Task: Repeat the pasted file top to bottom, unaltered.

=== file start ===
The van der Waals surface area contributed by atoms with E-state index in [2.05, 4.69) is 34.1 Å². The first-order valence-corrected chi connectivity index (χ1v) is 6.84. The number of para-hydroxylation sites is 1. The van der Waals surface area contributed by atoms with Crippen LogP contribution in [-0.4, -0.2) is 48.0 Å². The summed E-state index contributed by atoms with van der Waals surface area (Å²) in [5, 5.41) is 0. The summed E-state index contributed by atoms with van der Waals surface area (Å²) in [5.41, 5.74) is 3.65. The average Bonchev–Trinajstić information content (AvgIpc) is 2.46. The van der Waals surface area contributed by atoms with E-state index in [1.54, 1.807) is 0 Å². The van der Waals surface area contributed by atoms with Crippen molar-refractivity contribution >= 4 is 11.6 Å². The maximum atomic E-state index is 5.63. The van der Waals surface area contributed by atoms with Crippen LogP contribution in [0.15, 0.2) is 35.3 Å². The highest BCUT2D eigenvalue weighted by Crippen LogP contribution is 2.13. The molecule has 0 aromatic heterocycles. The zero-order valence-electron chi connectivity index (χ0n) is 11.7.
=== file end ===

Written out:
The van der Waals surface area contributed by atoms with E-state index in [2.05, 4.69) is 34.1 Å². The first-order valence-corrected chi connectivity index (χ1v) is 6.84. The number of para-hydroxylation sites is 1. The van der Waals surface area contributed by atoms with Crippen LogP contribution in [-0.4, -0.2) is 48.0 Å². The summed E-state index contributed by atoms with van der Waals surface area (Å²) in [5, 5.41) is 0. The summed E-state index contributed by atoms with van der Waals surface area (Å²) in [5.41, 5.74) is 3.65. The average Bonchev–Trinajstić information content (AvgIpc) is 2.46. The van der Waals surface area contributed by atoms with E-state index in [1.54, 1.807) is 0 Å². The van der Waals surface area contributed by atoms with Crippen molar-refractivity contribution >= 4 is 11.6 Å². The maximum atomic E-state index is 5.63. The van der Waals surface area contributed by atoms with Crippen LogP contribution in [0.15, 0.2) is 35.3 Å². The highest BCUT2D eigenvalue weighted by Crippen LogP contribution is 2.13. The molecule has 0 aromatic heterocycles. The zero-order valence-electron chi connectivity index (χ0n) is 11.7.